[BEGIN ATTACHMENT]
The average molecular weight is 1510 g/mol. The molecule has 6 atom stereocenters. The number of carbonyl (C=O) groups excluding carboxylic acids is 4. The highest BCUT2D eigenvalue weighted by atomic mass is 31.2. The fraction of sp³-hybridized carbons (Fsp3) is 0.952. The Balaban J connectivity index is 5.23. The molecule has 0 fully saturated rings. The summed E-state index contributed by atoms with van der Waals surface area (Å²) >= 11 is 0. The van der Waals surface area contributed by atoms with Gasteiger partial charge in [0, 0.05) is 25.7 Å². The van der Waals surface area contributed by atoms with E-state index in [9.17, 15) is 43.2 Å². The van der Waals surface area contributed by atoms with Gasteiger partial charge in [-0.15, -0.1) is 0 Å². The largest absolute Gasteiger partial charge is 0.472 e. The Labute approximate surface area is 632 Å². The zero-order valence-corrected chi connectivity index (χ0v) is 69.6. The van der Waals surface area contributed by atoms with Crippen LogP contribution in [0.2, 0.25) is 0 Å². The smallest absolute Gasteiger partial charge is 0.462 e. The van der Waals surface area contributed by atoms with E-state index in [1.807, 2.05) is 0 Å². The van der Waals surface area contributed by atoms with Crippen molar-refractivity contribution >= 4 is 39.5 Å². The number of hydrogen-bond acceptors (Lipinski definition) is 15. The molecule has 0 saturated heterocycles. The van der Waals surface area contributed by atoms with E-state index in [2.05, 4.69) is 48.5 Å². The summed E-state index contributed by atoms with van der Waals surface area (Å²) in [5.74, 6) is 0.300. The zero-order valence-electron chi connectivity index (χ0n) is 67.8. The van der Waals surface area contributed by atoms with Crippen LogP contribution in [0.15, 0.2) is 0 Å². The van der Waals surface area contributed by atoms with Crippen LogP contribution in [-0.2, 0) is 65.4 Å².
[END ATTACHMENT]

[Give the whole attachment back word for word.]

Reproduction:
The average molecular weight is 1510 g/mol. The molecule has 6 atom stereocenters. The number of carbonyl (C=O) groups excluding carboxylic acids is 4. The highest BCUT2D eigenvalue weighted by atomic mass is 31.2. The fraction of sp³-hybridized carbons (Fsp3) is 0.952. The Balaban J connectivity index is 5.23. The molecule has 0 fully saturated rings. The summed E-state index contributed by atoms with van der Waals surface area (Å²) >= 11 is 0. The van der Waals surface area contributed by atoms with Gasteiger partial charge in [0, 0.05) is 25.7 Å². The van der Waals surface area contributed by atoms with E-state index in [9.17, 15) is 43.2 Å². The van der Waals surface area contributed by atoms with Gasteiger partial charge in [-0.15, -0.1) is 0 Å². The largest absolute Gasteiger partial charge is 0.472 e. The Labute approximate surface area is 632 Å². The zero-order valence-corrected chi connectivity index (χ0v) is 69.6. The van der Waals surface area contributed by atoms with Crippen LogP contribution in [0.2, 0.25) is 0 Å². The smallest absolute Gasteiger partial charge is 0.462 e. The van der Waals surface area contributed by atoms with E-state index in [1.807, 2.05) is 0 Å². The van der Waals surface area contributed by atoms with Crippen molar-refractivity contribution >= 4 is 39.5 Å². The number of hydrogen-bond acceptors (Lipinski definition) is 15. The molecule has 0 saturated heterocycles. The van der Waals surface area contributed by atoms with E-state index in [2.05, 4.69) is 48.5 Å². The summed E-state index contributed by atoms with van der Waals surface area (Å²) in [5.74, 6) is 0.300. The zero-order valence-electron chi connectivity index (χ0n) is 67.8. The van der Waals surface area contributed by atoms with Crippen LogP contribution in [0.15, 0.2) is 0 Å². The van der Waals surface area contributed by atoms with Crippen LogP contribution in [-0.2, 0) is 65.4 Å².